Arts & Humanities

Blood, Desire and Immortality: Why People Love Vampires

An event dedicated to the history and folklore of vampires is on slate at Utah State University’s Museum of Anthropology Saturday at the Museum Series, Saturday, Dec. 4 from 10 a.m. to 4 p.m.

The museum will explore the history, anthropology and myths surrounding vampires and will answer questions about why society is so fascinated by the idea of vampires. The event will showcase examples of vampires from antiquity up to the present day through a variety of educational displays. Visitors may participate in several different activities throughout the day including a make-your-own vampire sucker craft. A vampire costume contest for adults and children will be held at 1 p.m., with prizes to the winners donated by local businesses.

“The vampire world is larger than we can imagine,” said assistant Saturdays Coordinator Melissa Allen. “It holds so many meanings, from romance to horror, in the everyday lives of its believers and we are excited to present this information to museum patrons.”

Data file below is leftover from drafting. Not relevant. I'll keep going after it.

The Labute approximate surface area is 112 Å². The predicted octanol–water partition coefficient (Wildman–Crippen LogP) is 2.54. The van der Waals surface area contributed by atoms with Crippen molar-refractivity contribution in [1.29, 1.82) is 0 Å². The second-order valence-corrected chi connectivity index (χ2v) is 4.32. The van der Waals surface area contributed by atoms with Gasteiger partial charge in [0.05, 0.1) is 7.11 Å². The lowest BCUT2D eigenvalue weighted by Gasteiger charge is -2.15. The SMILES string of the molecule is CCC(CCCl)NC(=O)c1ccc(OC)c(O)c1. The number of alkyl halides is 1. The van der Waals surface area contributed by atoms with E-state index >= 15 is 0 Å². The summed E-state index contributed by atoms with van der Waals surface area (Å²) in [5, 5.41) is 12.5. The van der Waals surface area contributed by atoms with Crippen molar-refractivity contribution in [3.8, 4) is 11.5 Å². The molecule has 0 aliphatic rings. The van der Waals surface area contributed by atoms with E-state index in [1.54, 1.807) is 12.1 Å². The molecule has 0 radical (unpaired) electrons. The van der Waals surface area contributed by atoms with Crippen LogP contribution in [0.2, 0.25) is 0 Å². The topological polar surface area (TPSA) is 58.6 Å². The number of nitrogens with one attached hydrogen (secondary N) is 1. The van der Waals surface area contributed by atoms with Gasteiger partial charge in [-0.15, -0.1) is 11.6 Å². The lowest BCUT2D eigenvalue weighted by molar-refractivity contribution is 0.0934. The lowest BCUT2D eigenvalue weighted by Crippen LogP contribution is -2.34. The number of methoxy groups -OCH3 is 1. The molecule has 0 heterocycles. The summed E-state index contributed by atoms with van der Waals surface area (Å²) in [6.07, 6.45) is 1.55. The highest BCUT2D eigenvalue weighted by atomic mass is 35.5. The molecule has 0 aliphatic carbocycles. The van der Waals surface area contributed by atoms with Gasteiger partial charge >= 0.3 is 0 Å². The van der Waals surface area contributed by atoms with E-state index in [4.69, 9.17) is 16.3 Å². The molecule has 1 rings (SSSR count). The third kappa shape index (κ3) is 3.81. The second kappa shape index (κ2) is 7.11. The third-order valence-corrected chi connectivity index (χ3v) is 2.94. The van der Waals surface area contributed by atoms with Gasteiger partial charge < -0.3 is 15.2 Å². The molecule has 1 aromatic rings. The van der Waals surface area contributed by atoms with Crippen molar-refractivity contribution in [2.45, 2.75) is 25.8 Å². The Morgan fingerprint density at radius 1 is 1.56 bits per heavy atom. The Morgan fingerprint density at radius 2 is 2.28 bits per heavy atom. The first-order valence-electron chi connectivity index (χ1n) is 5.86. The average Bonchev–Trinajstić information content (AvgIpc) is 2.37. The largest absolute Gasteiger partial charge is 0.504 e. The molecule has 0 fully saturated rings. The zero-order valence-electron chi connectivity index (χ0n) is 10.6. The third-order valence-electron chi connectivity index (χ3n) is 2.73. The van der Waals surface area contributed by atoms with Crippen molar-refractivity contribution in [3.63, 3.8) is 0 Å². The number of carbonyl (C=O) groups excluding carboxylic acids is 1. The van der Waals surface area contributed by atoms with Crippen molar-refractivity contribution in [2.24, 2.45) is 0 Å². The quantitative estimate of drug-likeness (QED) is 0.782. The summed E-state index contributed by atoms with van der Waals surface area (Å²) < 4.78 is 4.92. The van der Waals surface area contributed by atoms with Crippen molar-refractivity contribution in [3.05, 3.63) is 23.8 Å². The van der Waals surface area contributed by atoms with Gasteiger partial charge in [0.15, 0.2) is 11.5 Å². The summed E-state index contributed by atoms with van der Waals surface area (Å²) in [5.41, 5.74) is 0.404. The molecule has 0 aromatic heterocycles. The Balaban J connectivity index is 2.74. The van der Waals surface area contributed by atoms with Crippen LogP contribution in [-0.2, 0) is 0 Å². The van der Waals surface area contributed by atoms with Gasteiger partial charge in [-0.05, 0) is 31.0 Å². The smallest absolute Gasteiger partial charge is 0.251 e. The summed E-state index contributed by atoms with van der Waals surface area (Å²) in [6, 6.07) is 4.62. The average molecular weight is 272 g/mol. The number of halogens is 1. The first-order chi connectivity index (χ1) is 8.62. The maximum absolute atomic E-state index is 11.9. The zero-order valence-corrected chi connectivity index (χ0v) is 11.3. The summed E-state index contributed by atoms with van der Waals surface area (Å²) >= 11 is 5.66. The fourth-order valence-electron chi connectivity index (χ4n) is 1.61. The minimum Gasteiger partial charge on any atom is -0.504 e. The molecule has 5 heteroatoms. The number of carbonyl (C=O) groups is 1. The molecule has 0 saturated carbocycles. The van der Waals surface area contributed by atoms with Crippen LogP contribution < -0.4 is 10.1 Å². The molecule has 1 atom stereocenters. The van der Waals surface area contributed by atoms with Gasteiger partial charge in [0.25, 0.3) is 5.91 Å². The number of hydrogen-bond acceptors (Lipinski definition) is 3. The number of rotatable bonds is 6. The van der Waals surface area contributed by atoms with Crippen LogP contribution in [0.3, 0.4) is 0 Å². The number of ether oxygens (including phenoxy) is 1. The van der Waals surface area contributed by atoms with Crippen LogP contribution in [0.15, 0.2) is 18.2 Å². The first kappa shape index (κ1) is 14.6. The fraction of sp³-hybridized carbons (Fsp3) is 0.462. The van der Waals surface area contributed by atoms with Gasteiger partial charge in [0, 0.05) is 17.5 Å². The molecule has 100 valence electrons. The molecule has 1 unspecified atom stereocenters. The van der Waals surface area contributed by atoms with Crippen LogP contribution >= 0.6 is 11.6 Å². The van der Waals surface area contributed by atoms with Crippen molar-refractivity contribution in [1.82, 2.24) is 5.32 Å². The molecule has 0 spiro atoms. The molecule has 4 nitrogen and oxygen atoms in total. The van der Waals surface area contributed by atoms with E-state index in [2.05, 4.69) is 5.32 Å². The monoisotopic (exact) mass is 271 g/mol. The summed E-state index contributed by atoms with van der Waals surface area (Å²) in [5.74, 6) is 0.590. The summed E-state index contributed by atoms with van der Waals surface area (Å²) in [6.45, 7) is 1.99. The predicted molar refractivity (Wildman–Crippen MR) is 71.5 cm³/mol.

The USU Museum of Anthropology is on the USU campus in the south turret of the historic Old Main building, Room 252.

In addition to its Saturday program hours, the Museum of Anthropology is open to USU students and members of the public six days a week, with regular hours Monday-Friday, 8 a.m. to 5 p.m., and Saturdays 10 a.m. to 4 p.m. Admission is free. For Saturday activities, free parking is available in the adjacent lot, south of the building.

Funding for Saturday events is provided by a grant from the U.S. Institute of Museum and Library Services. More information about the IMLS is available online.

For more information about this event, call museum staff at (435) 797-7545 or visit the museum website (

The Museum of Anthropology is part of the Anthropology Program at USU.

Contact: USU Museum of Anthropology (435) 797-7545, Aurora Wallis,

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